He died at age 93 on Nov. 6 of Alzheimer’s, with COVID-19 listed as a contributing cause of death. Aurita, who was hospitalized two days earlier with exhaustion, was unable to be with him. The same day she entered the hospital, test results came back indicating she was infected with the coronavirus. She is now recovering.
Ultimately, all of the center’s 30 skilled nursing residents contracted COVID-19, and eight or nine died from the disease, said Randall Pedersen, president of the medical center. As of Friday, Nov. 20, no residents or staff were positive.
Pedersen acknowledged that the lack of visitation, which still isn’t allowed because Williams County is considered high-risk, is detrimental to residents and their families.
“We’re looking forward to a day when we can start having a normal life in our nursing homes,” he said. “These residents need their family members to be with them.”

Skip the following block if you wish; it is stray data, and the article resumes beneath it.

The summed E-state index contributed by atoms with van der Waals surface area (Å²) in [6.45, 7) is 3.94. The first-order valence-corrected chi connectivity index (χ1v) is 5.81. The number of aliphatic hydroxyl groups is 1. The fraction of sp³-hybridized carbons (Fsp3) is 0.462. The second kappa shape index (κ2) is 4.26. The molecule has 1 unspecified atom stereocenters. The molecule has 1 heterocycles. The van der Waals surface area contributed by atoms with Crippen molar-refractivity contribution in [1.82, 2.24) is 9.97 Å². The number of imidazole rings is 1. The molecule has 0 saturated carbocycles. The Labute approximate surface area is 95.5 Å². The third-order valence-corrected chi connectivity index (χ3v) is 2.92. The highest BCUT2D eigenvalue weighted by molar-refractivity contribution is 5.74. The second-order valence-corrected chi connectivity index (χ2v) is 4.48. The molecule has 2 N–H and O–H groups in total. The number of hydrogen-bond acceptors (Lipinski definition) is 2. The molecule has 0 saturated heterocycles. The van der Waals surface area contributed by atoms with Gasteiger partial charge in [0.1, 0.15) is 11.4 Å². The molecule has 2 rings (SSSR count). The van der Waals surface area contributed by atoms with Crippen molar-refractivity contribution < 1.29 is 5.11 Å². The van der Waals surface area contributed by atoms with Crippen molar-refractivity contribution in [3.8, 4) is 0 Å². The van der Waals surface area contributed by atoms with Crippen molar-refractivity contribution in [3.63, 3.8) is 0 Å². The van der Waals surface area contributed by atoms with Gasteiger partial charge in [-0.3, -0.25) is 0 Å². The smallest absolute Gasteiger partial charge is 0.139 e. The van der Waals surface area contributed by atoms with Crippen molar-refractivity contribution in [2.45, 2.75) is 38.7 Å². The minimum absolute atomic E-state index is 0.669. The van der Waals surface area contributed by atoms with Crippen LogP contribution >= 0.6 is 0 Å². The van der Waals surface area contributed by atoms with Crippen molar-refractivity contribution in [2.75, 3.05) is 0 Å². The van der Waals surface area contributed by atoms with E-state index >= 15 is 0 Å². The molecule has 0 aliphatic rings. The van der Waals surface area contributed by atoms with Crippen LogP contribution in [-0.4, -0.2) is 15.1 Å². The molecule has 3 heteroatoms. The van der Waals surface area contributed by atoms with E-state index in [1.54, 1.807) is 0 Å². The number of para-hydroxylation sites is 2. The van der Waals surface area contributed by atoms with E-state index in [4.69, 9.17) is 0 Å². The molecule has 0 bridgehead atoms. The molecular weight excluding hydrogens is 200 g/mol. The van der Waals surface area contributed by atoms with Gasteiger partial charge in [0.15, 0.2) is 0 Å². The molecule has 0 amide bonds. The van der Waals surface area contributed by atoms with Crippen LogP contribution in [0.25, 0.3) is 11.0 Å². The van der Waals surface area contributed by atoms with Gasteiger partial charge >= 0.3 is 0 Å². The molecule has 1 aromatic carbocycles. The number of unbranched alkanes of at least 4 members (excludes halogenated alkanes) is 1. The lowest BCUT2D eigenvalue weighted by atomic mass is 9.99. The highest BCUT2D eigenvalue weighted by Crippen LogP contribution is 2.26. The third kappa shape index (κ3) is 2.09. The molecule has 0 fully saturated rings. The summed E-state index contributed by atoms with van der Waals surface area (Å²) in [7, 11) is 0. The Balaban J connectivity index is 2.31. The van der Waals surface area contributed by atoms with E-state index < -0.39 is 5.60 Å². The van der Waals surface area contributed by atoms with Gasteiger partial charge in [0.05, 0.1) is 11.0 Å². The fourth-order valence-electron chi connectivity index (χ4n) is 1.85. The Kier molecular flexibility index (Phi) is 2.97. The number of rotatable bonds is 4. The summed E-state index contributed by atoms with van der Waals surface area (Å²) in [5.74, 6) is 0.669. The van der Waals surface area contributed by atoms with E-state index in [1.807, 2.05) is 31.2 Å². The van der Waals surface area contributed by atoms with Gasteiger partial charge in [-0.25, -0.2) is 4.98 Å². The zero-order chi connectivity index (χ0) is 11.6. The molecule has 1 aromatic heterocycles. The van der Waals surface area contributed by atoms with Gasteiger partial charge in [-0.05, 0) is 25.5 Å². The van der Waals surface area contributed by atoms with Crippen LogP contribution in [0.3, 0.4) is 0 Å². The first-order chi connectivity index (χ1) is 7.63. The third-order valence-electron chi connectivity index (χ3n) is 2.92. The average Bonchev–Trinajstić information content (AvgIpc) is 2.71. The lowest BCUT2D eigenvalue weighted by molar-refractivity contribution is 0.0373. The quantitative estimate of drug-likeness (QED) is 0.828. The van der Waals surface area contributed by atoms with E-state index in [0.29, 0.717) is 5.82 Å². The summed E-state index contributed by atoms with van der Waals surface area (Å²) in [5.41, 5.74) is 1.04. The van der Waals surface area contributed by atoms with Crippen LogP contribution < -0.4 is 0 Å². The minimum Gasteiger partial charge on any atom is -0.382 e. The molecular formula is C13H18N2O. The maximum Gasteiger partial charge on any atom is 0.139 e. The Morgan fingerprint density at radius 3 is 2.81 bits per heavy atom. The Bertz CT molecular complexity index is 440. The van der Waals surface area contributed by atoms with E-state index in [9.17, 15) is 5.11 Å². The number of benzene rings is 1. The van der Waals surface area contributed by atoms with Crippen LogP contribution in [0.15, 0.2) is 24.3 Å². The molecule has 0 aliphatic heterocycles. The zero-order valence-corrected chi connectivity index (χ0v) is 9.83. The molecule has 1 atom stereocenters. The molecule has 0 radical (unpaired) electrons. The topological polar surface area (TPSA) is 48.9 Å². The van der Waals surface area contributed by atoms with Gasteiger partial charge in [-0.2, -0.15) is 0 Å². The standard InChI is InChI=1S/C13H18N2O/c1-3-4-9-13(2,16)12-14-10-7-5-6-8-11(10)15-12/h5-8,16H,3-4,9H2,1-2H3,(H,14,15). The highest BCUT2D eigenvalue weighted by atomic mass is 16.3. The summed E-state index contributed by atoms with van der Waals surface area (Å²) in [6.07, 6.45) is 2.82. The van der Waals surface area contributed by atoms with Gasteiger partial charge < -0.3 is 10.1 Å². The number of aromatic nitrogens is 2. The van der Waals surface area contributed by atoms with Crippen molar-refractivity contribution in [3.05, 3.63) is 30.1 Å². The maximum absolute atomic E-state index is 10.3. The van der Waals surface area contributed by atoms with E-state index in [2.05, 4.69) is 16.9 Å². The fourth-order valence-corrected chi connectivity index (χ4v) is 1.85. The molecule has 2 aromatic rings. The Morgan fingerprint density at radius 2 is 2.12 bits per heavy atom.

More than anything, the Weyrauch family wishes there were a better way for relatives to visit loved ones in long-term care. Ideally, a special room could be created, Marie said.
In August, Aurita was able to stand outside and sing to Harvey, who was wearing headphones. She sang, “Have I Told You Lately That I Love You?” — one of many favorite songs the couple shared.
“It was a disaster to try to get them to communicate,” Marie said. “It was heart-wrenching.”
This is the third story in a series examining North Dakota's worst-in-the-nation COVID-19 outbreak. Read the rest of the series here:
- Part 1: How did North Dakota's COVID-19 outbreak become the worst in the country?
- Part: 2 Do traits that normally help North Dakota endure hardship fuel its coronavirus crisis?
- Part 4: Until vaccine arrives, North Dakotans hold keys to curbing state's COVID-19 crisis, experts say